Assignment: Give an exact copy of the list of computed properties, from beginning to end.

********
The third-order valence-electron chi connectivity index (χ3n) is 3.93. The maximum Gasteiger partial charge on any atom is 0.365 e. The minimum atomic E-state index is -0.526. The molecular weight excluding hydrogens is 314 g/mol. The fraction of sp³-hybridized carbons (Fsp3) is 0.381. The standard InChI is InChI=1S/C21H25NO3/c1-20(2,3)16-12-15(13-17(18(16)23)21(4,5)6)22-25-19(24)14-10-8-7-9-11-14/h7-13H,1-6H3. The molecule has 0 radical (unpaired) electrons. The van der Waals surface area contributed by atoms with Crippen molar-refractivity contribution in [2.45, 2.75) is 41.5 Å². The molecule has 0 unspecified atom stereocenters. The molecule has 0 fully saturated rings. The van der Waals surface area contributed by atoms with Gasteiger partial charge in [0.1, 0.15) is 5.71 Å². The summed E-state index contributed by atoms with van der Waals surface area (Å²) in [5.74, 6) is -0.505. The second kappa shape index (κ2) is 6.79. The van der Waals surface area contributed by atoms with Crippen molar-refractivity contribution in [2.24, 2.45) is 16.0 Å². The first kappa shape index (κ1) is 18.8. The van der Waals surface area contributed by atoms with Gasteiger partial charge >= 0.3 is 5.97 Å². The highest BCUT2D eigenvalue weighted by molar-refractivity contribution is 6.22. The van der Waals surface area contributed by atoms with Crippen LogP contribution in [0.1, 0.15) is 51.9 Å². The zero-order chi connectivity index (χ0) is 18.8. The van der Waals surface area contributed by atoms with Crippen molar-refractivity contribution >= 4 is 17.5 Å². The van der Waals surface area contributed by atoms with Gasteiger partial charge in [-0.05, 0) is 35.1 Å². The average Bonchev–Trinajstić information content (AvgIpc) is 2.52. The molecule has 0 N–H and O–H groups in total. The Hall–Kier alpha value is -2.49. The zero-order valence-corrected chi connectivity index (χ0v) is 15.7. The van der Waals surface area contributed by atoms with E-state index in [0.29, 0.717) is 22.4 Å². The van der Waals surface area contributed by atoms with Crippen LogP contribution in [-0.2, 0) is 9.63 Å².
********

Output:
The third-order valence-electron chi connectivity index (χ3n) is 3.93. The maximum Gasteiger partial charge on any atom is 0.365 e. The minimum atomic E-state index is -0.526. The molecular weight excluding hydrogens is 314 g/mol. The fraction of sp³-hybridized carbons (Fsp3) is 0.381. The standard InChI is InChI=1S/C21H25NO3/c1-20(2,3)16-12-15(13-17(18(16)23)21(4,5)6)22-25-19(24)14-10-8-7-9-11-14/h7-13H,1-6H3. The molecule has 0 radical (unpaired) electrons. The van der Waals surface area contributed by atoms with Crippen molar-refractivity contribution in [2.45, 2.75) is 41.5 Å². The molecule has 0 unspecified atom stereocenters. The molecule has 0 fully saturated rings. The van der Waals surface area contributed by atoms with Gasteiger partial charge in [0.1, 0.15) is 5.71 Å². The summed E-state index contributed by atoms with van der Waals surface area (Å²) in [5.74, 6) is -0.505. The second kappa shape index (κ2) is 6.79. The van der Waals surface area contributed by atoms with Crippen molar-refractivity contribution in [2.24, 2.45) is 16.0 Å². The first kappa shape index (κ1) is 18.8. The van der Waals surface area contributed by atoms with Gasteiger partial charge >= 0.3 is 5.97 Å². The highest BCUT2D eigenvalue weighted by molar-refractivity contribution is 6.22. The van der Waals surface area contributed by atoms with Crippen LogP contribution in [0.1, 0.15) is 51.9 Å². The zero-order chi connectivity index (χ0) is 18.8. The van der Waals surface area contributed by atoms with Crippen molar-refractivity contribution >= 4 is 17.5 Å². The van der Waals surface area contributed by atoms with Gasteiger partial charge in [-0.05, 0) is 35.1 Å². The average Bonchev–Trinajstić information content (AvgIpc) is 2.52. The molecule has 0 N–H and O–H groups in total. The Hall–Kier alpha value is -2.49. The zero-order valence-corrected chi connectivity index (χ0v) is 15.7. The van der Waals surface area contributed by atoms with E-state index in [0.29, 0.717) is 22.4 Å². The van der Waals surface area contributed by atoms with Crippen LogP contribution in [-0.2, 0) is 9.63 Å².